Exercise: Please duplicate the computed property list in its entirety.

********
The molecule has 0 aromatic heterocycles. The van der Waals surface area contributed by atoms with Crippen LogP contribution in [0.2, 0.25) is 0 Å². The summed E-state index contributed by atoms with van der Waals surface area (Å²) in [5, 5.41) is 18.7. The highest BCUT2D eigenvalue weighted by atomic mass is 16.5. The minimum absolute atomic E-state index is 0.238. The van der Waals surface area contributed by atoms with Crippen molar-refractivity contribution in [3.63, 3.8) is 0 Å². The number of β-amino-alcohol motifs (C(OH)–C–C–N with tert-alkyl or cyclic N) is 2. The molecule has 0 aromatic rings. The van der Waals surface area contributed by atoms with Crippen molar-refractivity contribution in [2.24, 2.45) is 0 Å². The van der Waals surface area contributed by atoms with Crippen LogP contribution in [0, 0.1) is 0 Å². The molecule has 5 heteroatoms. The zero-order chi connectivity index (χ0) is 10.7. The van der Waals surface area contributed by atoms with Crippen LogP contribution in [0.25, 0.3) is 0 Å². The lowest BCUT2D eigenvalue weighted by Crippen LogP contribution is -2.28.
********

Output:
The molecule has 0 aromatic heterocycles. The van der Waals surface area contributed by atoms with Crippen LogP contribution in [0.2, 0.25) is 0 Å². The summed E-state index contributed by atoms with van der Waals surface area (Å²) in [5, 5.41) is 18.7. The highest BCUT2D eigenvalue weighted by atomic mass is 16.5. The minimum absolute atomic E-state index is 0.238. The van der Waals surface area contributed by atoms with Crippen molar-refractivity contribution in [3.63, 3.8) is 0 Å². The number of β-amino-alcohol motifs (C(OH)–C–C–N with tert-alkyl or cyclic N) is 2. The molecule has 0 aromatic rings. The van der Waals surface area contributed by atoms with Crippen molar-refractivity contribution in [2.24, 2.45) is 0 Å². The van der Waals surface area contributed by atoms with Crippen LogP contribution in [0, 0.1) is 0 Å². The molecule has 5 heteroatoms. The zero-order chi connectivity index (χ0) is 10.7. The van der Waals surface area contributed by atoms with Crippen LogP contribution in [0.25, 0.3) is 0 Å². The lowest BCUT2D eigenvalue weighted by Crippen LogP contribution is -2.28.